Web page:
Norwegian Buhund

Breed Notes 18th December 2020 Margaret Deuchar


I hope all of you that are club members have now received the latest edition of Buhund News, edited by our chairman Anne assisted by Lillian who sources some of the articles and photos. It is a great read with a couple of competitions, a ‘crossword’ and a ‘title the photo’ so if you have not already sent in your entries, get your thinking caps on.

Last week I reproduced an article written by Chris Chapman to celebrate the club’s 40th Anniversary. This week it is article written by the late Elisabeth Coleopy who bred and showed Buhunds with the Fullani affix. She was my mentor when I first started in the breed and persuaded me to start judging, we spent many happy years doing the Munster Circuit and had three fantastic trips to Norway to see Buhunds. Great memories. Here she writes about the history of the breed which I hope will be of interest to those of you who have more recently found the breed. I think whatever the breed it is important to know their history and what they were originally breed for. I do not want to get into a discussion about crossbreds, but for a dog that for instance is a pom x husky they have such different origins, which can affect their behaviour. Some ironically enough can look like a large Buhund, especially from a distance.

“The Norwegian Buhund is of ancient origins. Skeletons have been found in Norway from the Viking era dating back 2,000years. The breed was worked in Norway on farms particularly for their courage, soundness and ability to work sheep and cattle and for their guarding instincts. At the turn of the last century the breed was in danger of becoming extinct, and it was not until 1913 that permission was granted by the Norwegian Agricultural Department allowing Buhunds to be exhibited at sheep and goats shows. Mr Jon Saeland was the pioneer of the modern Buhund for he knew the value of the breed for work with sheep and cattle. He and others interested in the breed started looking for a good dog for a breeding programme. In 1925 Saeland found the dog he was looking for when at a farm in Gjesdal in Rogoland, he found Flink. He was on the property of well-known sheep farmer and shepherd Jasper K Ravndal, and Saeland immediately recognised Flink’s good looks and his remarkable shepherding skills. Flink was used extensively to produce sound, typical Buhunds. In fact, he was still siring puppies at the age of 14yrs.So the breed was saved from extinction in Norway and became very popular. At the first Buhund show in 1925 Flink was the only one to be awarded First Prize! After World War 2 there were there were very few Buhunds left in Norway, but fortunately a number had been sent to Sweden, so these helped the breed increase in numbers again in Norway. The Buhund Klubben Norway held their first show in Stavanger in May 1965 and had 17 entries. Interestingly, by October 1966 the Klub was strong enough in numbers to take themselves and 28 Buhunds to Denmark, to an International Dog Show held outside Copenhagen. The introduction of the breed in Britain was due to Mrs Gerd Berbon and Mrs Powys Lybbe. In 1946 they imported Ryfjelds Truls and a one-year-old bitch called Tertit in whelp to Ryfjelds Ring. Many of the UK Buhunds are decedents of the seven puppies from that litter born in quarantine.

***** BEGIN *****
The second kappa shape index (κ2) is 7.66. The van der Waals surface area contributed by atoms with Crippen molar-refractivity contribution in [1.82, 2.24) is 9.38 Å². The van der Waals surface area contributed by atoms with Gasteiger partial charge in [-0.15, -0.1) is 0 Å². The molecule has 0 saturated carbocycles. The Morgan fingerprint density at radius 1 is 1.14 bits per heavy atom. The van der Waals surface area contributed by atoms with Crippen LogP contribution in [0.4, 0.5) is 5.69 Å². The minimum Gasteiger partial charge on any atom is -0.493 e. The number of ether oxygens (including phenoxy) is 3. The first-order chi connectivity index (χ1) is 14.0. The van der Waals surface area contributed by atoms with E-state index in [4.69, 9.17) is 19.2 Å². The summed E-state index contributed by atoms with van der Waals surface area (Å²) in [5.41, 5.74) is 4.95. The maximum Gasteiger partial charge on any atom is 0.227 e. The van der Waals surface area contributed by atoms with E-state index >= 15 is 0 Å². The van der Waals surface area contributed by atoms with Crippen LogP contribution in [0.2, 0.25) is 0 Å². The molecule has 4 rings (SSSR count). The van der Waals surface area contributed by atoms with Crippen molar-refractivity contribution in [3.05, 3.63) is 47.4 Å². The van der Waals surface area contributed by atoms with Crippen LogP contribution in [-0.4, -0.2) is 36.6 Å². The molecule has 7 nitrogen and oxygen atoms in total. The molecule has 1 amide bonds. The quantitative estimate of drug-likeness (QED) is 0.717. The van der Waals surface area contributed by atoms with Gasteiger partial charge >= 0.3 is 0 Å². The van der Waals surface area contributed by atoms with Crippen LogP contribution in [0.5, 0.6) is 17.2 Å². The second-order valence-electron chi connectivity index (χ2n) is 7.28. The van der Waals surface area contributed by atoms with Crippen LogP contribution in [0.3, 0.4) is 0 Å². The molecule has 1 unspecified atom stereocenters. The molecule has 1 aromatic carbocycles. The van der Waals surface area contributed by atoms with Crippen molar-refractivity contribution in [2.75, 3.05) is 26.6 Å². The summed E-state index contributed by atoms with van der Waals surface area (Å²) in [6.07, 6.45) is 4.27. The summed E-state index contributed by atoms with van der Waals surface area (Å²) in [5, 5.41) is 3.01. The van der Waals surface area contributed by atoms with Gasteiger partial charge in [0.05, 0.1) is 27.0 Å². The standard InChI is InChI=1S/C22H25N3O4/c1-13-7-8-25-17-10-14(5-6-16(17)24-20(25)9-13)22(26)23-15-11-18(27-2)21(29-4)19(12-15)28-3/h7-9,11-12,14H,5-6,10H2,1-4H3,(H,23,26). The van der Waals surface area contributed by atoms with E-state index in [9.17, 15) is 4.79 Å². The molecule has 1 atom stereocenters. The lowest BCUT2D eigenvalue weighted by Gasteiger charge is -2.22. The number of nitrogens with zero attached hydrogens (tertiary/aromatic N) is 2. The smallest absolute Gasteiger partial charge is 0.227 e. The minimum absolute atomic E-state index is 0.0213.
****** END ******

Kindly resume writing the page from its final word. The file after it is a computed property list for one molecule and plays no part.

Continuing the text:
The Norwegian Buhund Club in the UK was founded in 1967. Buhunds have proved to be very successful as working dogs and as ‘Hearing Dogs For The Deaf’, they also make wonderful companions and pets.”

The KC has announced that hopefully the 21st Anniversary London Discover Dogs will take place next year 20th -21st November at the Excel, which of course was the first Nightingale Hospital, it was used but not to full capacity thank goodness. Once the covid numbers went down in the summer the Nightingale Hospitals were mothballed, now with a couple of vaccines being passed as safe things are beginning to look more positive, but there is still a warning that it will still be some months before we get back to anything like normal.

I think DD is so important not just for a numerically small breed like ours so that it can become better known, (there are several Buhunds owners who had their first introduction to the breed at DD), but also to try and make the general public aware that whatever the breed, having a puppy will mean, house training and teething problems to name just a couple things, which having watched programmes on people who have bought puppies during lockdown a number had not considered.

Stay safe.

Margaret Deuchar

The views expressed in Margaret’s Breed Notes are hers and hers alone and do not necessarily reflect the views of the Norwegian Buhund Club of the UK.